The noughties saw a bull run: A super-cycle for stocks and commodities, powered by Chinese demand for resources and exuberant US markets. But few countries were as deeply impacted by the events of those heady days as India.
There was new hope when the UPA government came to power in 2004. Medium-sized companies in real estate, infrastructure and core manufacturing were mushrooming. IPOs were able to collect funds that promoters never dreamt of earlier: KP Singh’s DLF raised Rs 9,000 crore in 2007, and Anil Ambani broke all records when the Reliance Power IPO raked in Rs 11,700 crore. The Indian elephant was learning how to dance.
Powered by new confidence, and cash, India Inc scoured the world for acquisition targets. Large corporate houses like the Tatas and the Aditya Birla Group were joined by dozens of smaller and relatively unknown Indian companies. Tulsi Tanti (of Suzlon Energy) and GM Rao (GMR Infra) were the toast of Dalal Street; they (and others) looked for ways to build scale quickly. Fundraising was a cinch; all they needed were the right targets.
Swashbuckling Indians became the new kings on M&A league tables. In January 2007, Tata Steel beat competition to acquire UK-based Corus for $12.9 billion, the biggest-ever Indian takeover of a foreign company. In February, Aditya Birla Group company Hindalco bought Novelis for a $6 billion all-cash deal. Dozens of others followed to buy mines, power projects, hotels and BPOs. The ride continued through 2008: Tata Motors picked up loss-making Jaguar Land Rover for $2.3 billion and Suzlon Energy bought German wind turbine maker REpower for $1.7 billion.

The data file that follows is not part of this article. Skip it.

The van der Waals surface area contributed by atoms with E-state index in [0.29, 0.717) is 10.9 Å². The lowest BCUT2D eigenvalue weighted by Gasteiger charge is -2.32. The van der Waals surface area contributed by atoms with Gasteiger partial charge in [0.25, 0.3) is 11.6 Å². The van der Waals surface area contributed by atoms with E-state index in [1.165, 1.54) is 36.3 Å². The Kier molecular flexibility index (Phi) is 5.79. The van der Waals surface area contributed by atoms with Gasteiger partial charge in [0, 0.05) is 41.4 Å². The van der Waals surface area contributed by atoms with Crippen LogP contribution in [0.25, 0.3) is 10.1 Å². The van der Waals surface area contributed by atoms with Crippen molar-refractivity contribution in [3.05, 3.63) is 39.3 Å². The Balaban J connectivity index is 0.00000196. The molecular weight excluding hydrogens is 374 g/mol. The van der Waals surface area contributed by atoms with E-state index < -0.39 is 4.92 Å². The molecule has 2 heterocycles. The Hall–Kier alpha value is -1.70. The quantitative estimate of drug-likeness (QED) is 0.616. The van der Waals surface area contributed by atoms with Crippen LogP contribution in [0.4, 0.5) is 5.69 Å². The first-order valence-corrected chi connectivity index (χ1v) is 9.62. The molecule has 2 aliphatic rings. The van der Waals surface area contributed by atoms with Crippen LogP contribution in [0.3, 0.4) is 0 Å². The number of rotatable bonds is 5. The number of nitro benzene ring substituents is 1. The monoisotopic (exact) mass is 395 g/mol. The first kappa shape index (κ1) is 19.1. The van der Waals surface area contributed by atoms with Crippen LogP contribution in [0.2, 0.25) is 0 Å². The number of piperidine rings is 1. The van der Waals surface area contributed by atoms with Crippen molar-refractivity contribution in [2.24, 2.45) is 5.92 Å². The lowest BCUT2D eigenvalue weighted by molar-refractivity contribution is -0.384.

It all ended rather suddenly in 2008, with the Lehman Brothers bankruptcy in October as the turning point. The liquidity that lubricated the deals vanished. Over the next few years, consumption fell; banks, states, and even countries went bankrupt; many Indian companies were saddled with huge debt. “The big bets turned out to be complex and tough to stay with. FCCBs (foreign currency convertible bonds) and debt taken to finance the overseas acquisitions became due,” says markets veteran Parag Parikh. The flapping birds came home to roost.
One important lesson was that India was more closely linked to the global economy than most entrepreneurs thought. Few of the acquisitions were successful; while a large number had to sell off assets over the next five years, some are still trying to make them work.
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(This story appears in the 22 August, 2014 issue of Forbes India. To visit our Archives, click here.)